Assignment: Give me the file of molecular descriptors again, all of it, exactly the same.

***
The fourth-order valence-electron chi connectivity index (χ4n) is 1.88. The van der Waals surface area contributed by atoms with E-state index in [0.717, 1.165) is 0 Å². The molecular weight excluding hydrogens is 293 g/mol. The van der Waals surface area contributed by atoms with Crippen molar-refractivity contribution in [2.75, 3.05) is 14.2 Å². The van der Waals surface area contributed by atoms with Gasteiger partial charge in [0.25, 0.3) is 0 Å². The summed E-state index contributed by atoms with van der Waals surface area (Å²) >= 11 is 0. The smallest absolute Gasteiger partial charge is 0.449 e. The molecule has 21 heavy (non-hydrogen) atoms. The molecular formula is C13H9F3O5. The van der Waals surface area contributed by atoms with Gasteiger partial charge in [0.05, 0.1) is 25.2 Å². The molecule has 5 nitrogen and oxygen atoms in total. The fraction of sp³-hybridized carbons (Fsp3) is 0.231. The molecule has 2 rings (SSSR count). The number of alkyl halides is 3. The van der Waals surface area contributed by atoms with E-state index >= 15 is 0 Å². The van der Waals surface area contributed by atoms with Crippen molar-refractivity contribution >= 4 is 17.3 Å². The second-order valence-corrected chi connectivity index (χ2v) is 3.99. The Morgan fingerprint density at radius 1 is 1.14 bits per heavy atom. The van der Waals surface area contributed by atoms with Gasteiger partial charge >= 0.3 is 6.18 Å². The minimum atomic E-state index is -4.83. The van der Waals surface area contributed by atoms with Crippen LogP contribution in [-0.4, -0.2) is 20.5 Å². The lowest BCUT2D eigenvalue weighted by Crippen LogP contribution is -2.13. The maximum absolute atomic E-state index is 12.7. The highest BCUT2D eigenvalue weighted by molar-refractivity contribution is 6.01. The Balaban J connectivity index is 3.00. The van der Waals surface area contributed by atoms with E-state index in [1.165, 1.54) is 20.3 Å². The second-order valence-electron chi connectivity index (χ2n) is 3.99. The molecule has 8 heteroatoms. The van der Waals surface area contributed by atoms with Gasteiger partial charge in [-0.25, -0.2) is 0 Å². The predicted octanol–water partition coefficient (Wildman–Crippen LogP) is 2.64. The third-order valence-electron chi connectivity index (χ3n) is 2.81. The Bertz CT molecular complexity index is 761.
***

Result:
The fourth-order valence-electron chi connectivity index (χ4n) is 1.88. The van der Waals surface area contributed by atoms with E-state index in [0.717, 1.165) is 0 Å². The molecular weight excluding hydrogens is 293 g/mol. The van der Waals surface area contributed by atoms with Crippen molar-refractivity contribution in [2.75, 3.05) is 14.2 Å². The van der Waals surface area contributed by atoms with Gasteiger partial charge in [0.25, 0.3) is 0 Å². The summed E-state index contributed by atoms with van der Waals surface area (Å²) >= 11 is 0. The smallest absolute Gasteiger partial charge is 0.449 e. The molecule has 21 heavy (non-hydrogen) atoms. The molecular formula is C13H9F3O5. The van der Waals surface area contributed by atoms with Gasteiger partial charge in [0.05, 0.1) is 25.2 Å². The molecule has 5 nitrogen and oxygen atoms in total. The fraction of sp³-hybridized carbons (Fsp3) is 0.231. The molecule has 2 rings (SSSR count). The number of alkyl halides is 3. The van der Waals surface area contributed by atoms with E-state index >= 15 is 0 Å². The van der Waals surface area contributed by atoms with Crippen molar-refractivity contribution >= 4 is 17.3 Å². The second-order valence-corrected chi connectivity index (χ2v) is 3.99. The Morgan fingerprint density at radius 1 is 1.14 bits per heavy atom. The van der Waals surface area contributed by atoms with Gasteiger partial charge >= 0.3 is 6.18 Å². The minimum atomic E-state index is -4.83. The van der Waals surface area contributed by atoms with Crippen LogP contribution in [-0.4, -0.2) is 20.5 Å². The lowest BCUT2D eigenvalue weighted by Crippen LogP contribution is -2.13. The maximum absolute atomic E-state index is 12.7. The highest BCUT2D eigenvalue weighted by molar-refractivity contribution is 6.01. The Balaban J connectivity index is 3.00. The van der Waals surface area contributed by atoms with E-state index in [1.165, 1.54) is 20.3 Å². The second-order valence-electron chi connectivity index (χ2n) is 3.99. The molecule has 8 heteroatoms. The van der Waals surface area contributed by atoms with Gasteiger partial charge in [-0.25, -0.2) is 0 Å². The predicted octanol–water partition coefficient (Wildman–Crippen LogP) is 2.64. The third-order valence-electron chi connectivity index (χ3n) is 2.81. The Bertz CT molecular complexity index is 761.